This year’s AGRF theme is Feed the Cities, Grow the Continent, and the summit’s focus for its second day was nutrition and health. One session fed neatly into both these overarching themes: Feeding and Employing Africa’s Urban Population. A distinguished panel of guests, including Dr. Vimal Shah, Chairman, BIDCO, Mr. Khalid Bomba, CEO, ATA, Ethiopia and Ms. Emma Wade-Smith, UK Trade Commissioner for Africa took part in a lively discussion around the issues.
The context was set by Dickson Naftali, Head, Generation Africa who outlined the challenges around food and jobs: Africa faces an import food bill of USD 35 billion a year and the continent faces 65% unemployment. The question is, does the sector have the potential to keep expanding, especially in cities?
Mr. Khalid Bomba, CEO, ATA, Ethiopia began proceedings and talked about the policy actions needed. He pointed out that in the near to midterm cities will be fed by produce grown in rural areas, so talking about things like vertical farming in cities is premature. There is still plenty of work to be done with rural farmers and job creation outside of traditional agriculture along the value chain. Dr. Vimal Shah, Chairman of BIDCO called for a radical approach to change mindsets and adapt to changing consumption pattern, particularly as we learn to live alongside COVID-19. He argued for a full value change approach and described how agriculture needs to change to agribusiness. Every farmer needs to be a businessman and if they are to thrive, then real legislation that liberalizes agribusinesses is crucial. He also advocated for the use of land, encouraged by a land tax if left idle. He dubbed it as Uberization – no need to own it, lease it - and called to make agribusiness sexy!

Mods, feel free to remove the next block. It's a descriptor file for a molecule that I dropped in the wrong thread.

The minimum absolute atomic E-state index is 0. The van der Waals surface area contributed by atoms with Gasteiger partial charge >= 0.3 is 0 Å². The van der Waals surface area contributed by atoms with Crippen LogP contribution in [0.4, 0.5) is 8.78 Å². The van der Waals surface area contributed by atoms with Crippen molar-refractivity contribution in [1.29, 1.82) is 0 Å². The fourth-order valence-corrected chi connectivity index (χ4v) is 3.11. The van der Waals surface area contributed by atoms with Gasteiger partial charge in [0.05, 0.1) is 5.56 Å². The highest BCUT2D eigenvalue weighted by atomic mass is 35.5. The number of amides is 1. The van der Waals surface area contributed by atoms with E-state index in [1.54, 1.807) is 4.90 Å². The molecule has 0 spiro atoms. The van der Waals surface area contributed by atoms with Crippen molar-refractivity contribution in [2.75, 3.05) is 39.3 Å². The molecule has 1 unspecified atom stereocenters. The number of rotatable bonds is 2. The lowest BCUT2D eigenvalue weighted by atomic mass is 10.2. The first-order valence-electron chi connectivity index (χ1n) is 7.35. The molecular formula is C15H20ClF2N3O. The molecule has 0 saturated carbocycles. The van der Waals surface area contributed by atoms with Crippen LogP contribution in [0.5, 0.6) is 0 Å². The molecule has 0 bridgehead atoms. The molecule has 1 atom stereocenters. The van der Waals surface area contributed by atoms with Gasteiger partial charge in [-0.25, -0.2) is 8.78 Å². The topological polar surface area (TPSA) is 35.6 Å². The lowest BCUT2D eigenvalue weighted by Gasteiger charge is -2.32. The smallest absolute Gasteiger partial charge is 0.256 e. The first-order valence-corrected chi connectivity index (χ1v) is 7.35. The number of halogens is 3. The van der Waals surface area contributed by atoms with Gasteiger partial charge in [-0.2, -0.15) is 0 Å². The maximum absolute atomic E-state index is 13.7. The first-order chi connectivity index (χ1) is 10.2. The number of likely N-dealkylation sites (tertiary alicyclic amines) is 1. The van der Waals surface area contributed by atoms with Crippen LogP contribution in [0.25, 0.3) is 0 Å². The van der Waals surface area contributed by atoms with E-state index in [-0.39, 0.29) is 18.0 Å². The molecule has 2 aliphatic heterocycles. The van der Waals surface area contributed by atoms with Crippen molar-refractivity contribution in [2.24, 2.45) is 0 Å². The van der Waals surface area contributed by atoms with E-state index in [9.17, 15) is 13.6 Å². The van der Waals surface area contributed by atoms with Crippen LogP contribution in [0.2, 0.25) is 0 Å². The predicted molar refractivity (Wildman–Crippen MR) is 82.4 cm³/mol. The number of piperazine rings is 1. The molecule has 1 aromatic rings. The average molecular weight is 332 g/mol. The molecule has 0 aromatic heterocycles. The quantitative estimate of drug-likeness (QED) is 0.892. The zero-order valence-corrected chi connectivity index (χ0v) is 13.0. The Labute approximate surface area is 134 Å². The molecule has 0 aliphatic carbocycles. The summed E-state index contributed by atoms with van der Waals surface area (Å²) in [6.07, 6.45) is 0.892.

Ms. Emma Wade-Smith, UK Trade Commissioner for Africa agreed and talked about how development partners must help with a whole system approach, including public-private partnerships. Mr. Tony Nsanganira, Coordinator: Youth Employment Program – FAO/RAF urged the inclusion of young people who make up 70% of the continent’s population and who run millions of the SMEs that are agriculture’s backbone. He acknowledged the importance of corporate multinationals but urged us to keep young SMEs on the radar.
Ms. Wade-Smith talked about strengthening the cross-sectorial mechanism by breaking down the silo mentality, adding that it is outrageous that we still talk about what needs to happen because everyone knows and agrees. More political commitment is needed. AfCFTA can support that by reducing tariffs and making cross-border trade easier which will in turn encourage investment. Dr. Shah pointed out we are still all in silos, with Kenya, Rwanda, Tanzania and Uganda becoming more, not less, isolated, and charging each other taxes while allowing China to import freely. He was adamant it needs to stop, that the cost of doing business is too high because imported goods have lower duty, or are often duty-fee. He called for the revolution to be put back into the AGRF.
Mr. Bomba decried that perfect is the enemy of the good and called for a minimal viable option approach. He agreed that there had been too much talking and said that change does not happen when all the stars are aligned, it happens when there’s momentum.
Everyone agreed that it is time for Africa to feed itself, because with 65% of the world’s uncultivated arable land, there is no reason for Africa to be a net food importer. What is needed is a whole government approach.